Fair value audit deficiencies still too high, but improving
The number of audit deficiencies tied to fair value measurements is still high, but declined for the second year in a row, according to a new analysis of Public Company Accounting Oversight Board inspection reports on auditing firms.
The analysis, released Wednesday by the valuation and litigation consultancy firm Acuitas Inc., found the percentage of audit deficiencies has fallen this year since reaching a peak in 2013. However, it’s still a high proportion. The PCAOB considered 31.6 percent of the audits it looked at for annually inspected firms to be deficient in 2015. That was down from 39.2 percent in 2014 and 42.9 percent in 2013.
Audit deficiencies that could be attributed to fair value measurement and impairment engagements continued to be significant, accounting for approximately 31 percent of all audit deficiencies. Failures to assess audit risks, test internal controls and to test assumptions underlying prospective financial information were the root causes of most FVM and impairment audit deficiencies.
For 2009 to 2013, 75 percent of fair value measurement deficiencies could be attributed to financial instruments; however in 2014 the main source of FVM deficiencies shifted to business combinations. In 2014 56 percent of fair value deficiencies cited by the PCAOB related to business combinations. In 2014, the proportion increased to 68 percent.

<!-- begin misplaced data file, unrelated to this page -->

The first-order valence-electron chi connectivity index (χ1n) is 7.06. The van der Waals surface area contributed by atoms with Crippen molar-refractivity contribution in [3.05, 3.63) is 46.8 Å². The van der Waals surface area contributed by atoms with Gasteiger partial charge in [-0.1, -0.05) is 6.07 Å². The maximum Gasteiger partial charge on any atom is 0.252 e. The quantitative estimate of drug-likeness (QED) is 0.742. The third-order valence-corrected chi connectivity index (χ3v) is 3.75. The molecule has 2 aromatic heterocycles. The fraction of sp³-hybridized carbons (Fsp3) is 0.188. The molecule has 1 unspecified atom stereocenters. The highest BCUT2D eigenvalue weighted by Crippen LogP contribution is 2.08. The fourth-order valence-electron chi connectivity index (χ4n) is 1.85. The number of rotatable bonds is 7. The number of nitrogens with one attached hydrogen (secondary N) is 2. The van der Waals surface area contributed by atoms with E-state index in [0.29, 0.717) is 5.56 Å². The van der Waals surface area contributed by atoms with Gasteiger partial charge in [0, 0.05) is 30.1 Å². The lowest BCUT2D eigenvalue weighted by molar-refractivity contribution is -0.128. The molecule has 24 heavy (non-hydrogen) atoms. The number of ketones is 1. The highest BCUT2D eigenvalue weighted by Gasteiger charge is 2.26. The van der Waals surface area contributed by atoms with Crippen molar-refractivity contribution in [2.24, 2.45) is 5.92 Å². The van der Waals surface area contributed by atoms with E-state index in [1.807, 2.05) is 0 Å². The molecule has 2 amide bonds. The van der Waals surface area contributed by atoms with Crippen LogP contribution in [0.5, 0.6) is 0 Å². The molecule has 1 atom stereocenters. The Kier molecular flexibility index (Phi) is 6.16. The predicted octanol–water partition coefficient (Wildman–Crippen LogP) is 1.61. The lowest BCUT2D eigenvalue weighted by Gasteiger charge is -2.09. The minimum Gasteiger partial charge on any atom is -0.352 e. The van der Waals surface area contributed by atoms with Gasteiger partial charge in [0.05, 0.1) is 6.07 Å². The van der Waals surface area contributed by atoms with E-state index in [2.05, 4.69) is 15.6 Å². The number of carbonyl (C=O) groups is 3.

The PCAOB has cited the high pace of merger and acquisition activity as a factor that introduces financial reporting risks related to the complexity of transactions and of fair value measurement of acquired assets and liabilities in business combinations, the report noted. The risk of material misstatement can come from the identification of all intangible assets, assignment of goodwill to reporting units and the measurement of contingent consideration can arise from business combinations. The PCAOB’s director of inspections has indicated that audit work on business transactions has been an area of PCAOB focus because of the complicated nature of fair value measurement for acquired assets.
Acuitas found that failure to assess audit risks and to test internal controls and assumptions underlying prospective financial information are the root causes of most fair value measurement and impairment audit deficiencies.
“It’s apparent that the number of audit deficiencies remains high, owing to a surge in deal-making activity,” said Acuitas managing director Mark Zyla in a statement. “But we are seeing industry and accounting firm leaders committing to more quality control measures and ensuring due professional care, hence the decline.”
The PCAOB attributes the improvements to factors such as greater responsiveness from management and the increased use of quality control aids.
In June, the PCAOB released a proposed auditing standard, Auditing Accounting Estimates, Including Fair Value Measurements, indicating the PCAOB’s intention to encourage improvements in these areas.